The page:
MORE THAN A FEW Maryland taxpayers must have perked up last month when Gov. Harry R. Hughes talked about his tax-relief plans -- a package that was labeled the "cornerstone" of the Hughes legislative agenda this year. At the time, the governor said his plan would cost the state nearly $34 million next year, which news accounts interpreted as the amount taxpayers would get back. But now comes word that the average savings will be about one-third of that amount, or maybe $11 for each eligible taxpayer in the next fiscal year. The $34-million figure, it turns out, included an amount that the state had been withholding and stashing away until annual tax refunds were sent out, and that it will no longer hold.Gov. Hughes was quick to emphasize that, while this may have been "misleading, it certainly wasn't intentional."

Maybe. But this revision illustrates the kind of careful math that politicians and taxpayers should take into account before making any or accepting any claims of fast, fast relief from the aches and burdens of taxes. In this particular instance, for example, the difference in estimates arises through the amount of money the state withholds from paychecks. Many taxpayers have noted that the state has been withholding more than necessary; these amounts are then returned to taxpayers in refunds the following year. To reduce the excess, the state plans to shave the amount it withholds. Thus the lower withholding would put more spending money in each paycheck -- but less in that refund.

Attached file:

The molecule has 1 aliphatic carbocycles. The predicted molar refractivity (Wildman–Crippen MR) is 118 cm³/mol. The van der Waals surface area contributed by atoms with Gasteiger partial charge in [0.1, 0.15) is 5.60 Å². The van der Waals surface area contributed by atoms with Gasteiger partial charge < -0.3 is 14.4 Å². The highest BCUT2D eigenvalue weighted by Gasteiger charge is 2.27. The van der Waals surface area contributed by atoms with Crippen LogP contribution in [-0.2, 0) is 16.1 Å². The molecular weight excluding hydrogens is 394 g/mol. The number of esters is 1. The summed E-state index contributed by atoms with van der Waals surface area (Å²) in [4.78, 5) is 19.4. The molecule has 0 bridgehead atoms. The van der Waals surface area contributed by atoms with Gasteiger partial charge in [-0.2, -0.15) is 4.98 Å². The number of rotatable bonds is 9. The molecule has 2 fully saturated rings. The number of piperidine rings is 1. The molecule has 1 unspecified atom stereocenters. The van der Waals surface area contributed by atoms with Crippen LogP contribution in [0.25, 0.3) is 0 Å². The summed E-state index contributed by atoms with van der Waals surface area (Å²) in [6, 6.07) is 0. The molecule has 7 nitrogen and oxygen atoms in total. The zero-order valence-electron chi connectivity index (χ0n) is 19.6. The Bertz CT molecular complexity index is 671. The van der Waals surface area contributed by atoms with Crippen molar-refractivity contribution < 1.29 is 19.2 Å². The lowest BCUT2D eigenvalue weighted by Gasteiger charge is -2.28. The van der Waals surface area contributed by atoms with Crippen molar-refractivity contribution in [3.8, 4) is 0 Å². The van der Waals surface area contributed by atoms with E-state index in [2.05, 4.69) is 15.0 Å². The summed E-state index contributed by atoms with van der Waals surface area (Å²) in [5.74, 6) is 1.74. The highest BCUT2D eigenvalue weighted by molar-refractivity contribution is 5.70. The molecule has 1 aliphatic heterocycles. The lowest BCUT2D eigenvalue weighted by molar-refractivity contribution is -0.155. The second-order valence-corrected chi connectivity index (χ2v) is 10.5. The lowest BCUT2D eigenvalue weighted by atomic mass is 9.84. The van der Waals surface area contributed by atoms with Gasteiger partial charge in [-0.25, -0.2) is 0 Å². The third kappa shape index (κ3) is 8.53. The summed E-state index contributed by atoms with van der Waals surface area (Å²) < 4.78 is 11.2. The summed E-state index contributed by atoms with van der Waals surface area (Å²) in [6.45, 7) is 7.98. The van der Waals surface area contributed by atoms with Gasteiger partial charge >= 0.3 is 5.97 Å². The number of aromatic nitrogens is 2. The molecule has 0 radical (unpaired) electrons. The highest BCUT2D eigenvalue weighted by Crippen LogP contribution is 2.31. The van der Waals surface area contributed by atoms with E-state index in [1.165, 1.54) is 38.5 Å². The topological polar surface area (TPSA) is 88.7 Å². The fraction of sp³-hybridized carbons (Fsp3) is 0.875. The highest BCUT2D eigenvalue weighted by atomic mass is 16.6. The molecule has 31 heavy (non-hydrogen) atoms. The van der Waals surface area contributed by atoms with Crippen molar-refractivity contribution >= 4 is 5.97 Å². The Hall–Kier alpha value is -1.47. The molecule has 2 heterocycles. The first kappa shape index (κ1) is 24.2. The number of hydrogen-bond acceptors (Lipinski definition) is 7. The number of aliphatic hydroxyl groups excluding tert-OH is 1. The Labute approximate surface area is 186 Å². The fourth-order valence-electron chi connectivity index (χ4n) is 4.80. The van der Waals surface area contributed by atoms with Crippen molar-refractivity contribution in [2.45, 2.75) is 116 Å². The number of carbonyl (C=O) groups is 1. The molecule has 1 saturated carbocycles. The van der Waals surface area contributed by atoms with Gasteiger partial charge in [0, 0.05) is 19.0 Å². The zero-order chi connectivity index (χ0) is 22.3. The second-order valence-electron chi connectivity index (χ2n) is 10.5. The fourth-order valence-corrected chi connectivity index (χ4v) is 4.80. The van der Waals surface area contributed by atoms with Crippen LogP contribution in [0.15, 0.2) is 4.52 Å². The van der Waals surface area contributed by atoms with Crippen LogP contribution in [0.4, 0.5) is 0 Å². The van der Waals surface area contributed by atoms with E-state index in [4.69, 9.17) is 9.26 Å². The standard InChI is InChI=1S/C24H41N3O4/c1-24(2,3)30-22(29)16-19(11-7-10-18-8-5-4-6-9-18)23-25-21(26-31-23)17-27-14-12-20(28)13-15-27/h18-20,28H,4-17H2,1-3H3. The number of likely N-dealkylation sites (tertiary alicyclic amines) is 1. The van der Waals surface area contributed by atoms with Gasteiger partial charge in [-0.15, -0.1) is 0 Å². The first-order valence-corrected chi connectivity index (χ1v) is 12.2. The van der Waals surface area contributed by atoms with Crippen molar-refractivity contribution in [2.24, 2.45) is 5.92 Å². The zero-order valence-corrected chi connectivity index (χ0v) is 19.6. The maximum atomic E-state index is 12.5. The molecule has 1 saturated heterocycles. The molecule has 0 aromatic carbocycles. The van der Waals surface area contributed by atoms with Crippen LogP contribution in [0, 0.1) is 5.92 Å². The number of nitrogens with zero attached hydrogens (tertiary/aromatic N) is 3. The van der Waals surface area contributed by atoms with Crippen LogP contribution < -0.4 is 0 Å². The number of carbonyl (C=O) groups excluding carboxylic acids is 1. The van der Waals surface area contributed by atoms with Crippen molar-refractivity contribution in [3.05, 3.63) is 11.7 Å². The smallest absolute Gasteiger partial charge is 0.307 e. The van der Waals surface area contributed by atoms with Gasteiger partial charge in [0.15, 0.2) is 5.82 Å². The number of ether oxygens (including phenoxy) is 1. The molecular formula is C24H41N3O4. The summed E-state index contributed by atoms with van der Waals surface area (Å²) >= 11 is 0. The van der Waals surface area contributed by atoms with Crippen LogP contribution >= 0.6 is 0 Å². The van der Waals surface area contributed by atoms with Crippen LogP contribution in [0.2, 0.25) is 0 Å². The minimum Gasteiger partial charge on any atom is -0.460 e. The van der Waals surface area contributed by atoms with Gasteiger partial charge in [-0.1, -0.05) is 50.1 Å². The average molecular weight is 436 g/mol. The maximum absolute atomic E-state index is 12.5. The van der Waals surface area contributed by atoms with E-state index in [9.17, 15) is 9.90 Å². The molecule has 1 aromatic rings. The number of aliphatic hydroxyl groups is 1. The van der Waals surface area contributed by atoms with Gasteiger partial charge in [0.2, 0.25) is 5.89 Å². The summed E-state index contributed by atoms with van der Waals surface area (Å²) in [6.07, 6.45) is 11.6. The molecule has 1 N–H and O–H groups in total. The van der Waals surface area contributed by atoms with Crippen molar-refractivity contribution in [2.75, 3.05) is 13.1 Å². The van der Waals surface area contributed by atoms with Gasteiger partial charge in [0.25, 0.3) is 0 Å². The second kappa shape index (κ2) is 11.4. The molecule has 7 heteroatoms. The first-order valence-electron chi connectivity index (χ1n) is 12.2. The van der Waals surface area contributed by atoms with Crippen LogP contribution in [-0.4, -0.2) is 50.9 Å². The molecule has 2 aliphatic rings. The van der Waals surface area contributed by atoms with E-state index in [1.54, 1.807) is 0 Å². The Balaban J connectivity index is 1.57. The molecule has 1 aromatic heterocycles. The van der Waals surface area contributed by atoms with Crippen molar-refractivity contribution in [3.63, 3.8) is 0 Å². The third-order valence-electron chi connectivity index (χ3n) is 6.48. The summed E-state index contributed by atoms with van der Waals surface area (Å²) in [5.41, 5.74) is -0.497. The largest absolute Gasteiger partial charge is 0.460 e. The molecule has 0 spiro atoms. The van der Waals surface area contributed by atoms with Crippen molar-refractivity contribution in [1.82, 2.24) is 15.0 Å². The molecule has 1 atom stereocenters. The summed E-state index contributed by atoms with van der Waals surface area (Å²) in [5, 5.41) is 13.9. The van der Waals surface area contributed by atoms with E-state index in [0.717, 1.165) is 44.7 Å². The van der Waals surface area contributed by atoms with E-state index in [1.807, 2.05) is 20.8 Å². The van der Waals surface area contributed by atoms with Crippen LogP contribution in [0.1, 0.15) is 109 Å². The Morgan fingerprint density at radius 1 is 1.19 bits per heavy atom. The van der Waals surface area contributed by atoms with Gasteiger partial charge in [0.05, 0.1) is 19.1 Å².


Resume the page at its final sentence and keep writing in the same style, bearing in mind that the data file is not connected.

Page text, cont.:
Similarly, homeowners might double-check their own arithmetic for the governor's proposed property-tax credits. Many of them with mortgages, for instance, itemize deductions rather than take a standard deduction. And guess which category of taxpayers are not affected by the Hughes income-tax proposal? The itemizers. The property-tax credits merely allow certain taxpayers under the age of 60 to receive the same maximum credit now received by their older counterparts. As long as assessments keep rising, most homeowners' payments won't be any smaller than before, anyway.

None of this is to say that efforts to reduce tax burdens and still pay the state's bills aren't worth pursuing this year. But while Gov. Hughes and the legislators work on it, they'd be wise not to take too much credit for tax "relief" that some citizens won't realize and others will find difficult to distinguish from the ordinary workings of the Maryland tax system.